Wednesday, January 9, 2013

Autism Sweeps

Jennifer Byde Myers
jennyalice.com


I get a note each afternoon from my son’s teacher. She emails me and let's me know what Jack did that day, any struggles he had, and provides information about what’s happening in the classroom, and around the school. It's efficient, an easy way for me to catch up on what he's doing in school, and a great way for each side of the equation to have context for conversation with Jack. 

When we go out to dinner at Jack's favorite restaurant, I write his teacher, then she and the aides can ask him questions about what he did the night before. It's also great that the email goes to both my husband and me. So many times in the past I would read Jack’s little school journal, or talk to the teacher when I picked up Jack from school, and that information would never make it all the way back to my husband. It is fantastic for my two favorite guys to have something to ‘talk’ about.

There is the usual update about OT and PT, and how well he walked on their social outing. I love hearing about his art projects, because art isn’t something he likes to do at home, and I've never been a big fan of messy paint projects. And while I know that they have a yoga class every week, I know that they adapt a lot of the moves for him because he doesn’t really like to sit still, and doesn’t like his body being manipulated in any way. But I’ve seen him stretch out across the lawn, so I know that some of those moves are probably familiar to his body with those hypermobile limbs. These are all things that he really only does at school, but I know we could do them at home if we wanted to.

But the thing I can’t get over, is that lately I’ve been reading that he “did chores at the end if the day.” Chores? Yes, chores. At school he clears his plate after snack. He wipes down the table. He pushes in his chair. Of course he's doing all of this with help, physical prompts, vocal prompts, and more commonly hand-over-hand-- but he is still doing chores. He never does any of that at our house.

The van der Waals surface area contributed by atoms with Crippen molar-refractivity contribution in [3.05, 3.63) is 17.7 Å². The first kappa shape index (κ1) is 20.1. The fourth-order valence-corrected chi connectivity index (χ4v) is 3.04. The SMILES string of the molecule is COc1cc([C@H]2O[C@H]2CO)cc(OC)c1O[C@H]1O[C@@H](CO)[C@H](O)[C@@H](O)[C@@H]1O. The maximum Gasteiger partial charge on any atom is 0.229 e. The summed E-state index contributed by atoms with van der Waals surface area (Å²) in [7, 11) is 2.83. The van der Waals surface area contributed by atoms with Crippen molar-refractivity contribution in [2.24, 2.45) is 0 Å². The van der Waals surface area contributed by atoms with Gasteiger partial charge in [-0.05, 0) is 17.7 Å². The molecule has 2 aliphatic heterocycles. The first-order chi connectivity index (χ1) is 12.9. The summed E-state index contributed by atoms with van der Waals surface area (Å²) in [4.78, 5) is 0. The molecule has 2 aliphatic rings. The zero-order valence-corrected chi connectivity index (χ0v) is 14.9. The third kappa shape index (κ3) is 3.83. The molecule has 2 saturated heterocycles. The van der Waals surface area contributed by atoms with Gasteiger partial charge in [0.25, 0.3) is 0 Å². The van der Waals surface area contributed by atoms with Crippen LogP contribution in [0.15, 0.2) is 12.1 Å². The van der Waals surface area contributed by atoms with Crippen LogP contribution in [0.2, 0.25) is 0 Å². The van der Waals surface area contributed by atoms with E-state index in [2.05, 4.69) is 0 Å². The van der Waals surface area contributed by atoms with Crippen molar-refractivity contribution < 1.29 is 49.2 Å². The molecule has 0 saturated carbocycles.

This chores thing has actually come up recently, with my daughter noticing that she is held to a different standard when it comes to cleaning up her messes, and participating in the daily maintenance routines of our house. She hasn’t exactly complained, okay, maybe she has, but she knows that Jack doesn’t have any chores at home. On my best day of parenting, I would create one standard, then adapt that to help Jack meet that standard too.

So now I’m thinking, well why doesn’t he do chores? Shouldn’t he be doing the same things at school and home, so we can reinforce learning? It’s not the first time that he has been capable of a skill in one location but not another. For consistency, I believe he should have benchmarks and milestones that are similar to those that are set for him at school, and as he learns in one environment we should see the behavior both at school and at home. This transfer of skills can take time, and I’m aware that Jack is on his own schedule of development. 

I have tried a few times to help Jack carry his plate to the sink after dinner at home, but with no success. He turns into a pile of boneless chuckles, melting to the floor.--sweeping brings on skipping through the dust piles.

But perhaps, couldn't there be another thing at play here? Maybe this isn’t entirely about skills. Perhaps he just doesn’t want to do chores at all, because what 12-year old really wants to clean up anything? ever?


A version of this essay was previously published on goDandelion.com.